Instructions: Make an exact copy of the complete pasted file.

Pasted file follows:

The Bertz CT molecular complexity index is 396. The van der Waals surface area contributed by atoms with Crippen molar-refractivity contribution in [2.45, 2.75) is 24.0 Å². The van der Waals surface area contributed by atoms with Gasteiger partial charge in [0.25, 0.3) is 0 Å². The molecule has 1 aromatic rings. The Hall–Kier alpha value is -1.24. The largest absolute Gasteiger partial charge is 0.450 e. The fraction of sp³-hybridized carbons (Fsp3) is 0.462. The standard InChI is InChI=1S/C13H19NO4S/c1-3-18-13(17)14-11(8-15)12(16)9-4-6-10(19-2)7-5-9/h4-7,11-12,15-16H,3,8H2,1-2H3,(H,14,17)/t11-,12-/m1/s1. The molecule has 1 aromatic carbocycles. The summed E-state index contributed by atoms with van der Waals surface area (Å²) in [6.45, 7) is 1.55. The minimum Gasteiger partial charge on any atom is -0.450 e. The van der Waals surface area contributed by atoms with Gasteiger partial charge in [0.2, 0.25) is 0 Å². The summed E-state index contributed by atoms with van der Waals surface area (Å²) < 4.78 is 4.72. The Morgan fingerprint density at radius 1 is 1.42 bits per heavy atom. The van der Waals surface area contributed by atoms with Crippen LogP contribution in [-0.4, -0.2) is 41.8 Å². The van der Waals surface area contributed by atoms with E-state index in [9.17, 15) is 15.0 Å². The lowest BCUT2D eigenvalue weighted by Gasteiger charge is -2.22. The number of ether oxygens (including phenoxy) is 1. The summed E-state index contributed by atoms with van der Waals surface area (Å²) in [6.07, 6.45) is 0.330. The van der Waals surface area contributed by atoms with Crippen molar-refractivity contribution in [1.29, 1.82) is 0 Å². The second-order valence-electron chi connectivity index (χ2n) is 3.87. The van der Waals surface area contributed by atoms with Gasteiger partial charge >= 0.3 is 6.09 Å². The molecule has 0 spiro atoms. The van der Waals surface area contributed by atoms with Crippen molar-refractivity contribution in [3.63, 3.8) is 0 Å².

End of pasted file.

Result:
The Bertz CT molecular complexity index is 396. The van der Waals surface area contributed by atoms with Crippen molar-refractivity contribution in [2.45, 2.75) is 24.0 Å². The van der Waals surface area contributed by atoms with Gasteiger partial charge in [0.25, 0.3) is 0 Å². The molecule has 1 aromatic rings. The Hall–Kier alpha value is -1.24. The largest absolute Gasteiger partial charge is 0.450 e. The fraction of sp³-hybridized carbons (Fsp3) is 0.462. The standard InChI is InChI=1S/C13H19NO4S/c1-3-18-13(17)14-11(8-15)12(16)9-4-6-10(19-2)7-5-9/h4-7,11-12,15-16H,3,8H2,1-2H3,(H,14,17)/t11-,12-/m1/s1. The molecule has 1 aromatic carbocycles. The summed E-state index contributed by atoms with van der Waals surface area (Å²) in [6.45, 7) is 1.55. The minimum Gasteiger partial charge on any atom is -0.450 e. The van der Waals surface area contributed by atoms with Gasteiger partial charge in [0.2, 0.25) is 0 Å². The summed E-state index contributed by atoms with van der Waals surface area (Å²) < 4.78 is 4.72. The Morgan fingerprint density at radius 1 is 1.42 bits per heavy atom. The van der Waals surface area contributed by atoms with Crippen LogP contribution in [-0.4, -0.2) is 41.8 Å². The van der Waals surface area contributed by atoms with E-state index in [9.17, 15) is 15.0 Å². The lowest BCUT2D eigenvalue weighted by Gasteiger charge is -2.22. The number of ether oxygens (including phenoxy) is 1. The summed E-state index contributed by atoms with van der Waals surface area (Å²) in [6.07, 6.45) is 0.330. The van der Waals surface area contributed by atoms with Crippen molar-refractivity contribution in [1.29, 1.82) is 0 Å². The second-order valence-electron chi connectivity index (χ2n) is 3.87. The van der Waals surface area contributed by atoms with Gasteiger partial charge >= 0.3 is 6.09 Å². The molecule has 0 spiro atoms. The van der Waals surface area contributed by atoms with Crippen molar-refractivity contribution in [3.63, 3.8) is 0 Å².